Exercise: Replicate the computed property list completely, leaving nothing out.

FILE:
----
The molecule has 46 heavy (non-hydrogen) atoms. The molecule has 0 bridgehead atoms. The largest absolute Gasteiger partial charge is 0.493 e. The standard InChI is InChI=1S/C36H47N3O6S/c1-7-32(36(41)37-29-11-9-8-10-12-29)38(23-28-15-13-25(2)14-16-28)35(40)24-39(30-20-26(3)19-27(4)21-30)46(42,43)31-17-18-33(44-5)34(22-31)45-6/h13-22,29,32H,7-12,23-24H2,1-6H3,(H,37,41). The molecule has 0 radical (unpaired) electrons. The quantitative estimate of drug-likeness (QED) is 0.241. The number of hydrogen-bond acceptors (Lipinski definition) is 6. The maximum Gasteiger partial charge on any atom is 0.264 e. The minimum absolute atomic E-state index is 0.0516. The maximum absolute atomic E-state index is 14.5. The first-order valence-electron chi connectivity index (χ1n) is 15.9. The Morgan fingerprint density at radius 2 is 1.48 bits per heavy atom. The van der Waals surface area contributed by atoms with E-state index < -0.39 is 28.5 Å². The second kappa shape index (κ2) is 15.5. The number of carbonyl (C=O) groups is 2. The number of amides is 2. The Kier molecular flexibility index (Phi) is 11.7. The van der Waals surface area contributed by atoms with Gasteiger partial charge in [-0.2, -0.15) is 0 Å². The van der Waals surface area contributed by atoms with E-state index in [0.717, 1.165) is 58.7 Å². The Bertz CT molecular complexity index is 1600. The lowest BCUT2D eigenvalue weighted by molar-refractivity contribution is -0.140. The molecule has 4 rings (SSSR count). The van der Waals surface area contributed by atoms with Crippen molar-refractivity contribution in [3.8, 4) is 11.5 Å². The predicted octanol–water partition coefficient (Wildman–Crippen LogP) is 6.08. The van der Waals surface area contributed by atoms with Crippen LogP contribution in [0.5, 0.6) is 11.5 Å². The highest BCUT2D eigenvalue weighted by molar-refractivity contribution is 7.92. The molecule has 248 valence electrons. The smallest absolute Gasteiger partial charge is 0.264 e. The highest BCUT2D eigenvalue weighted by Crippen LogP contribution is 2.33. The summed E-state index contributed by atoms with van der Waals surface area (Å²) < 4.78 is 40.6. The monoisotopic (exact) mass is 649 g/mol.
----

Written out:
The molecule has 46 heavy (non-hydrogen) atoms. The molecule has 0 bridgehead atoms. The largest absolute Gasteiger partial charge is 0.493 e. The standard InChI is InChI=1S/C36H47N3O6S/c1-7-32(36(41)37-29-11-9-8-10-12-29)38(23-28-15-13-25(2)14-16-28)35(40)24-39(30-20-26(3)19-27(4)21-30)46(42,43)31-17-18-33(44-5)34(22-31)45-6/h13-22,29,32H,7-12,23-24H2,1-6H3,(H,37,41). The molecule has 0 radical (unpaired) electrons. The quantitative estimate of drug-likeness (QED) is 0.241. The number of hydrogen-bond acceptors (Lipinski definition) is 6. The maximum Gasteiger partial charge on any atom is 0.264 e. The minimum absolute atomic E-state index is 0.0516. The maximum absolute atomic E-state index is 14.5. The first-order valence-electron chi connectivity index (χ1n) is 15.9. The Morgan fingerprint density at radius 2 is 1.48 bits per heavy atom. The van der Waals surface area contributed by atoms with E-state index < -0.39 is 28.5 Å². The second kappa shape index (κ2) is 15.5. The number of carbonyl (C=O) groups is 2. The number of amides is 2. The Kier molecular flexibility index (Phi) is 11.7. The van der Waals surface area contributed by atoms with Gasteiger partial charge in [-0.2, -0.15) is 0 Å². The van der Waals surface area contributed by atoms with E-state index in [0.717, 1.165) is 58.7 Å². The Bertz CT molecular complexity index is 1600. The lowest BCUT2D eigenvalue weighted by molar-refractivity contribution is -0.140. The molecule has 4 rings (SSSR count). The van der Waals surface area contributed by atoms with Crippen molar-refractivity contribution in [3.8, 4) is 11.5 Å². The predicted octanol–water partition coefficient (Wildman–Crippen LogP) is 6.08. The van der Waals surface area contributed by atoms with Crippen LogP contribution in [0.5, 0.6) is 11.5 Å². The highest BCUT2D eigenvalue weighted by molar-refractivity contribution is 7.92. The molecule has 248 valence electrons. The smallest absolute Gasteiger partial charge is 0.264 e. The highest BCUT2D eigenvalue weighted by Crippen LogP contribution is 2.33. The summed E-state index contributed by atoms with van der Waals surface area (Å²) < 4.78 is 40.6. The monoisotopic (exact) mass is 649 g/mol.